A. Godioli, PhD
Cartoons in Court: Towards a Forensic Analysis of Visual Humor
NETIAS Constructive Advanced Thinking Grant, 2020-2023
Host institutions: IAS CEU Budapest (main host), SCAS Uppsala, IIAS Jerusalem, NIAS Amsterdam
Team members: Alberto Godioli (RUG, Principal Investigator), Vicky Breemen (Utrecht University), Andrew Bricker (Ghent University), Ana Pedrazzini (Conicet – Comahue National University), Tjeerd Royaards (Cartoon Movement)
Due to its inherent ambiguity and elusiveness, humor can make it particularly difficult to tell where someone’s ‘right to offend’ starts, and someone else’s ‘right not to be offended’ begins. The challenge is even more evident in the case of cartoons, whose high degree of implicitness and condensation can further contribute to blurring the line between lawful and unlawful humor. Significantly, cartoons have been at the center of several legal debates and court litigations in recent years, from the Muhammad cartoon controversy of 2005-2006 to the ongoing lawsuits against Charlie Hebdo.
These legal controversies are particularly topical in the digital age, where potentially offensive material can easily obtain global exposure, often beyond its original context and intention. The juridical problems raised by controversial cartoons are still largely unsolved, with judges finding themselves without solid legal ground when dealing with conflicting interpretations of the same ambiguous cartoon. Such issues clearly pose a crucial test for the democratic negotiation of freedom of expression. Yet, despite their urgency, the following questions remain unanswered by scholars, policy makers and practitioners: How can judges deal with the ambiguity of offensive cartoons? How can a distinction be made between ‘reasonable’ interpretations and contrived misreadings?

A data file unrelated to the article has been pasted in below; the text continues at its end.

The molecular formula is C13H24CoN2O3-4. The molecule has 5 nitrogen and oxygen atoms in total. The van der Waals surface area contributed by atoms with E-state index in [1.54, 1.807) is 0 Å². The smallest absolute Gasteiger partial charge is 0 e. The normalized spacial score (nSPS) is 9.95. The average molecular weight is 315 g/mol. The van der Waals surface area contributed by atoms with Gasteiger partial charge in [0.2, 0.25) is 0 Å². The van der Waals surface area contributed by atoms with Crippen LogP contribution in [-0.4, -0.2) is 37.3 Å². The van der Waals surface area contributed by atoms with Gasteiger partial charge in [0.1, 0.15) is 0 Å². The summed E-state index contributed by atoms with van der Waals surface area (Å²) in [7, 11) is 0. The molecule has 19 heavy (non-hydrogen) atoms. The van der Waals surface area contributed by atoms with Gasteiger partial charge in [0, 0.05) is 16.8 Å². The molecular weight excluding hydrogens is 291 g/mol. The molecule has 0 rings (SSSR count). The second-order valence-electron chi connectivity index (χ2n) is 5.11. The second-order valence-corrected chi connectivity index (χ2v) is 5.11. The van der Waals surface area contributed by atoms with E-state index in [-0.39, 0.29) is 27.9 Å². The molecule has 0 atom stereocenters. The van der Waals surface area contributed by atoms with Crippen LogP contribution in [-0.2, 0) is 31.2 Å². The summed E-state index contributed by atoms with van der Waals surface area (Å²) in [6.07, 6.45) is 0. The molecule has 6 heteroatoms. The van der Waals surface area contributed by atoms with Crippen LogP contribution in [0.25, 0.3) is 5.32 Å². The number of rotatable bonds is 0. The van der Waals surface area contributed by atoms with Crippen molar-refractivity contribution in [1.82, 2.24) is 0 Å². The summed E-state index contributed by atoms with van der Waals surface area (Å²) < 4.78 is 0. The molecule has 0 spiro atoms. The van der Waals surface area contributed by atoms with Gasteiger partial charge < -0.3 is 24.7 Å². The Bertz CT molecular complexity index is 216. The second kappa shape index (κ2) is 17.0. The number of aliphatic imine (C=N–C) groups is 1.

‘Cartoons in Court’ aims to tackle these questions by implementing an unprecedented synergy between humor studies and legal scholarship. In particular, our team will work organically on the following interconnected strands: 1) Investigation of case law regarding controversial cartoons; 2) Corpus-assisted analysis of ambiguity in cartoons; 3) Historical perspective on cartoon controversies; 4) Interviews with cartoonists and legal practitioners. Throughout the project, the research team will work in close collaboration with stakeholders such as Cartoon Movement, Cartoonists Rights Network International and Cartooning for Peace with a view to providing concrete policy advice concerning the relation between humor, offence and freedom of expression.
|Last modified:||07 February 2020 5.08 p.m.|